SNVSB29C October 2018 – June 2021 LM5143-Q1
The choice of power MOSFETs has significant impact on DC/DC regulator performance. A MOSFET with low on-state resistance, RDS(on), reduces conduction loss, whereas low parasitic capacitances enable faster transition times and reduced switching loss. Normally, the lower the RDS(on) of a MOSFET, the higher the gate charge and output charge (QG and QOSS, respectively), and vice versa. As a result, the product of RDS(on) and QG is commonly specified as a MOSFET figure-of-merit. Low thermal resistance of a given package ensures that the MOSFET power dissipation does not result in excessive MOSFET die temperature.
The main parameters affecting power MOSFET selection in a LM5143-Q1 application are as follows:
The MOSFET-related power losses for one channel are summarized by the equations presented in Table 9-1, where suffixes 1 and 2 represent high-side and low-side MOSFET parameters, respectively. While the influence of inductor ripple current is considered, second-order loss modes, such as those related to parasitic inductances and SW node ringing, are not included. Consult the LM5143-Q1 Quickstart Calculator. The calculator is available for download from the LM5143-Q1 product folder to assist with power loss calculations.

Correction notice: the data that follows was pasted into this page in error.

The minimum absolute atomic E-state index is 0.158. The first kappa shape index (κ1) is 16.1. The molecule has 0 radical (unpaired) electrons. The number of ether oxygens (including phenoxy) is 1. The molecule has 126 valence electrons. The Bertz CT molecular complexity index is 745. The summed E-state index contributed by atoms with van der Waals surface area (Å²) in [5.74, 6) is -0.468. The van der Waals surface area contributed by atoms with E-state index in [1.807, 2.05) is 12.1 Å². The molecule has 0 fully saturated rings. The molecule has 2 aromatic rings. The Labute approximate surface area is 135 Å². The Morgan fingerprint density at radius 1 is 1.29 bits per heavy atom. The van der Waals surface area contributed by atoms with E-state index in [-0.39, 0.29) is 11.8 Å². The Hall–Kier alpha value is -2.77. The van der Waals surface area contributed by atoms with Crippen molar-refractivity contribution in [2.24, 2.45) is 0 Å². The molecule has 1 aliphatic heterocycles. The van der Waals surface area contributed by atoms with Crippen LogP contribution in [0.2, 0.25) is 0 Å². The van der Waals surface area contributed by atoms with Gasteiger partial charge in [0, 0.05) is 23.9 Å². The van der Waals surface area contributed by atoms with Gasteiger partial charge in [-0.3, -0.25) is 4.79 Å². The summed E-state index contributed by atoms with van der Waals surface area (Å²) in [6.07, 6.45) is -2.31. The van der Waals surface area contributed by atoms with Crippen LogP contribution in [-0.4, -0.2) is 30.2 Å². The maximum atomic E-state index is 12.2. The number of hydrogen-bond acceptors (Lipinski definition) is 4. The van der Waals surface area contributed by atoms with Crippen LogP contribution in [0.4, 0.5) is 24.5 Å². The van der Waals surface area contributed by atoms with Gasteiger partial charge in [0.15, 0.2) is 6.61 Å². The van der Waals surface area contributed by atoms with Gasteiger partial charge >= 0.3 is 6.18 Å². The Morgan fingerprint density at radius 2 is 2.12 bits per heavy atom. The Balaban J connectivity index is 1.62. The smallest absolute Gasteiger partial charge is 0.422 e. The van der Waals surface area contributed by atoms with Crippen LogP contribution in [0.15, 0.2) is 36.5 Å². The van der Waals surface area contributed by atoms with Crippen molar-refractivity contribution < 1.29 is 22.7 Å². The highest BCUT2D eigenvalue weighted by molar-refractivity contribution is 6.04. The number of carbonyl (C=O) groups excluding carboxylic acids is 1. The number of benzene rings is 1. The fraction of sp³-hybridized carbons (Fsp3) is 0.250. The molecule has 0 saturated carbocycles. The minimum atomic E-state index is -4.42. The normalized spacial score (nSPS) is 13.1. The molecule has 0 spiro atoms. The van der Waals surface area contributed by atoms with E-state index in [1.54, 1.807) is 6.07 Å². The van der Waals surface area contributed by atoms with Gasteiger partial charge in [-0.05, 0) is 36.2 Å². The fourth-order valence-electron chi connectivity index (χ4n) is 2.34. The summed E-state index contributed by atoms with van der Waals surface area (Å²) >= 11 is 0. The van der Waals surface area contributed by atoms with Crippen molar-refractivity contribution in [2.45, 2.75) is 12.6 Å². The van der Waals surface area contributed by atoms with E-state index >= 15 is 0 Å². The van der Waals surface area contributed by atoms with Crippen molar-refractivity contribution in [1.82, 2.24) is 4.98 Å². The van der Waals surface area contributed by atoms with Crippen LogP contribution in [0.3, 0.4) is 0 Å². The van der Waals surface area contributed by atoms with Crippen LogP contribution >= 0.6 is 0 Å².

|POWER LOSS MODE||HIGH-SIDE MOSFET||LOW-SIDE MOSFET|
|MOSFET gate drive(1)|
|MOSFET output charge(4)||Negligible|
The high-side (control) MOSFET carries the inductor current during the PWM on-time (or D interval) and typically incurs most of the switching losses, so it is imperative to choose a high-side MOSFET that balances conduction and switching loss contributions. The total power dissipation in the high-side MOSFET is the sum of the following:
The low-side (synchronous) MOSFET carries the inductor current when the high-side MOSFET is off (or 1–D interval). The low-side MOSFET switching loss is negligible as it is switched at zero voltage – current just commutates from the channel to the body diode or vice versa during the transition deadtimes. The LM5143-Q1, with its adaptive gate drive timing, minimizes body diode conduction losses when both MOSFETs are off. Such losses scale directly with switching frequency.
In high step-down ratio applications, the low-side MOSFET carries the current for a large portion of the switching period. Therefore, to attain high efficiency, it is critical to optimize the low-side MOSFET for low RDS(on). In cases where the conduction loss is too high or the target RDS(on) is lower than available in a single MOSFET, connect two low-side MOSFETs in parallel. The total power dissipation of the low-side MOSFET is the sum of the losses due to channel conduction, body diode conduction, and typically one-third of the net loss attributed to body diode reverse recovery. The LM5143-Q1 is well suited to drive TI's portfolio of NexFET™ power MOSFETs.